A number of other variants were proposed that never saw production. One proposal was the MD-94X which was fitted with an unducted fan engine. The MD-81 was used as a testbed for unducted fan engines, such as the GE 36 and the Pratt and Whitney/Allison 578-DX.[3]

The MD-95 was developed to replace early DC-9 models, then approaching 30 years old. The project was a complete overhaul the original DC-9 and reinventing it for modern transport. The aircraft is slightly longer than the DC-9-30 and is powered by new Rolls-Royce BR715 engines. The MD-95 was renamed Boeing 717 after the McDonnell Douglas—Boeing merger in 1997. A total of 156 717-200 aircraft were produced from 1998 to 2006.

Operational historyEdit

In August 2008, a total of 934 MD-80 aircraft (all variants) were in airline service, including American Airlines (304), Delta Air Lines (118), Alitalia (74), Scandinavian Airlines System (44), and Allegiant Air (35). Other operators fly fewer numbers of the type.[4]

The MD-80 is not fuel efficient compared to the A320 or newer 737 models; it burns 1,050 gallons of jet fuel per hour on a typical flight, while the larger Boeing 737-800 burns only 850 gallons per hour (19% reduction). Many airlines have started to retire the type in the 2000s. Alaska Airlines' tipping point in using the 737-800 was the $4 per gallon price of jet fuel the airline was paying by the summer of 2008; the airline stated that a typical Los Angeles-Seattle flight would cost $2,000.00 less, using a Boeing 737-800, than the same flight using an MD-80. American Airlines has announced plans to retire at least 20 MD-80s,[5] and has accelerated delivery of new 737-800s,[6] while Midwest Airlines announced on July 14, 2008, that it would retire all 12 of its MD-80s (used primarily on routes to the west coast) by the fall.[7][8]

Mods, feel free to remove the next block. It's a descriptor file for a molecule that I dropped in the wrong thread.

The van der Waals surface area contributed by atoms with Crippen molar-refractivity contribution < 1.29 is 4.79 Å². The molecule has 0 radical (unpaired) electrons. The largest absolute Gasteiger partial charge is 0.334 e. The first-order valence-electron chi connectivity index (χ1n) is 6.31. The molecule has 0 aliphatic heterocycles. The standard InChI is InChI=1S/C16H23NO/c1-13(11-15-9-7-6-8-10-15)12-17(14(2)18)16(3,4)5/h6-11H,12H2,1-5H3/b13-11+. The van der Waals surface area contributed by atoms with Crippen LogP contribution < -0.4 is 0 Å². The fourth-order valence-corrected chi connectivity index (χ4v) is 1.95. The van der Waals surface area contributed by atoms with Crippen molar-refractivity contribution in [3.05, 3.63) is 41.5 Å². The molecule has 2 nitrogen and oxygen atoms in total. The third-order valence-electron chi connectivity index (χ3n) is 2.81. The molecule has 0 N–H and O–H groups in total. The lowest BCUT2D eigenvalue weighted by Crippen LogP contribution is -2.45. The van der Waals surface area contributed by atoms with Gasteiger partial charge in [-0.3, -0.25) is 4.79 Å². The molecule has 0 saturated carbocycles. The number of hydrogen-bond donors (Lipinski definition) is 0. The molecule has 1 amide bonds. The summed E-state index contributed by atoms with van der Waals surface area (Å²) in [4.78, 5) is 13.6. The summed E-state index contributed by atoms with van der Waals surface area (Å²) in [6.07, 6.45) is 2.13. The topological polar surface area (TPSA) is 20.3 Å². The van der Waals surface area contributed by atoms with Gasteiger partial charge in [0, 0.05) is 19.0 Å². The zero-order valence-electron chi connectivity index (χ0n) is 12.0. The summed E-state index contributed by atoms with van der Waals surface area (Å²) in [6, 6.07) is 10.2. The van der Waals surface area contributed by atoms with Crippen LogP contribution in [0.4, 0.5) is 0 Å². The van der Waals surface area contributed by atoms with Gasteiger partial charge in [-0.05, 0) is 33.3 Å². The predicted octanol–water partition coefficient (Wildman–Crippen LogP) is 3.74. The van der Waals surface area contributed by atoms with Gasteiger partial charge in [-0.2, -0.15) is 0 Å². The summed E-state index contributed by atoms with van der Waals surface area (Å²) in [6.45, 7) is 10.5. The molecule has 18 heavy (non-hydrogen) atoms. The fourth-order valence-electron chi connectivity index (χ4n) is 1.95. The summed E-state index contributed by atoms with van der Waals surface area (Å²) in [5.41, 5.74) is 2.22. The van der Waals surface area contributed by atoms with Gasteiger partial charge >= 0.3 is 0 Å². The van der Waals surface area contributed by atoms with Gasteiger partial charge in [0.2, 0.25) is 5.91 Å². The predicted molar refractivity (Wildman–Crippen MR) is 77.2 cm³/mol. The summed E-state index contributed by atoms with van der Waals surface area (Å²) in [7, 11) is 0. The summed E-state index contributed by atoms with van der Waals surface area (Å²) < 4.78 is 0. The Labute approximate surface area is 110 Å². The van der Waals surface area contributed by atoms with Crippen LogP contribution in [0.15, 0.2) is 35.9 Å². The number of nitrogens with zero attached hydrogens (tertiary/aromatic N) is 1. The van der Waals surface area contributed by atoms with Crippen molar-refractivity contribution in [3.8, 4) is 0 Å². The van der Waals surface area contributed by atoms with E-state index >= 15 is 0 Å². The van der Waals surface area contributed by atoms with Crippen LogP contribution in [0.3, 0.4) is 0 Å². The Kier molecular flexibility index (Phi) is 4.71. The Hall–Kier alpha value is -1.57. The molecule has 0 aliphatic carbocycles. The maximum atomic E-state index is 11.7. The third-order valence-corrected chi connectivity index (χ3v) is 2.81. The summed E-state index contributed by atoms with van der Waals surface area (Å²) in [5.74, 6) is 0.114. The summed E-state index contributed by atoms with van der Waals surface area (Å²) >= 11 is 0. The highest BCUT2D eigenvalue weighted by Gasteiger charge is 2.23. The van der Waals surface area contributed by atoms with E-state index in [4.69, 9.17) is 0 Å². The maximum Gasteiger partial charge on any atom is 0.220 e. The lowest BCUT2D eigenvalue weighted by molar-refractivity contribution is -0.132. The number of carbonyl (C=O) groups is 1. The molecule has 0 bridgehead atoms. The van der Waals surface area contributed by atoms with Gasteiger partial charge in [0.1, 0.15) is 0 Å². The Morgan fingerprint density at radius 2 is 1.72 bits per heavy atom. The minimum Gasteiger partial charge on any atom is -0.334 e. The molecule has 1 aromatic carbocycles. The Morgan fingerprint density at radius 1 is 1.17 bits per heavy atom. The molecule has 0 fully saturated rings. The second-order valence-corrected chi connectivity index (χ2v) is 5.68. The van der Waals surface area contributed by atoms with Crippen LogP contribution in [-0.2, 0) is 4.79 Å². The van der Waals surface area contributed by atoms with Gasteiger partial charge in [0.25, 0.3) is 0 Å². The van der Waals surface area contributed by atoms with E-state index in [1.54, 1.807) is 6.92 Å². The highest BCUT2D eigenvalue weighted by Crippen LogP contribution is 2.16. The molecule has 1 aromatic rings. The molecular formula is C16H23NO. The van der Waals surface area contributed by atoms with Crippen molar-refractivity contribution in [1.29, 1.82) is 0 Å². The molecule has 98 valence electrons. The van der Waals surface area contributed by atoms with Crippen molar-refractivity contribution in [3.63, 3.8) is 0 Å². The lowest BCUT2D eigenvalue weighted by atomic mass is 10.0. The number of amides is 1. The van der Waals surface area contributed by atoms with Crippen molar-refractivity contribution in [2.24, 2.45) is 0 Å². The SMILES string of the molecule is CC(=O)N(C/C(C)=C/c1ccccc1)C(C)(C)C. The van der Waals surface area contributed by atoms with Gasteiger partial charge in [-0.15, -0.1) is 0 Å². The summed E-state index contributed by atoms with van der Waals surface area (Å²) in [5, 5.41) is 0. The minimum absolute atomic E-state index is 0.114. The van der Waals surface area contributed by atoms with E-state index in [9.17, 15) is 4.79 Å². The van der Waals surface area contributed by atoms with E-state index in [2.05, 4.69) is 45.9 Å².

VariantsEdit

MD-81 (DC-9-81)
Originally the Super 81, basic production variant with two 18,500 lb thrust JT8D-208 engines.
MD-82 (DC-9-82)
Originally the Super 82, variant for hot and high operations with 20,000 lb thrust JT8D-217 engines and increased maximum take off weight.
MD-83 (DC-9-83)
Long-range version with 21,000 lb thrust JT8D-219 engines.
MD-87 (DC-9-87)
Short fuselage variant of the MD-80 with electronic flight instrumentation first flown in 1987.
MD-88
An MD-82 with updated glass cockpit of the MD-87.
MD-90-30
Stretched variant with updated glass cockpit and two V2500 engines, also Extended Range (ER) version as the MD-90-30ER.
MD-95
Replacement for the earlier DC-9-30, built as the Boeing 717.

OperatorsEdit

The MD-80 series has been used by airlines around the world. Major customers past and present include Aeroméxico, Allegiant Air, B&H Airlines, American Airlines, Angkor Airways, Austrian Airlines, Avianca, Belle Air, Delta Air Lines, Swissair, Alitalia, Spanair, Scandinavian Airlines System (SAS), Finnair, Iberia, Japan Air System (JAS), China Eastern Airlines, China Northern Airlines, Alaska Airlines, Korean Air, Austral Líneas Aéreas, and Viking Airlines.

Incidents and accidentsEdit

The MD-80 series had been involved in 57 incidents,[9] including 24 hull-loss accidents,[10] with 1,176 fatalities.[11]

Notable accidents and incidentsEdit

  • On December 27, 1991, SAS Flight 751, an MD-81, OY-KHO "Dana Viking" crash landed at Gottröra, Sweden. In the initial climb both engines ingested ice broken loose from the wings (which had not been properly de-iced before departure). The ice damaged the compressor blades causing compressor stall. The stall further caused repeated engine surges that finally destroyed both engines, leaving the aircraft with no propulsion. The aircraft landed in a field and broke in three parts. No fire broke out and all aboard the plane survived.
  • On June 1, 1999, American Airlines Flight 1420, an MD-82 attempting to land in severe weather conditions at Little Rock Airport overshot the runway and crashed into the banks of the Arkansas river. Eleven people, including the captain, died.
  • On January 31, 2000, Alaska Airlines Flight 261, an MD-83, crashed in the Pacific Ocean, due to jammed horizontal stabilizer.[13] All 88 people on board were killed. Following the crash, the acme nut and jackscrew recovered from the aircraft were found to be excessively worn[14] and found to be the cause of the crash due to inadequate maintenance. The FAA ordered airlines to inspect and lubricate the jackscrew more frequently.[15]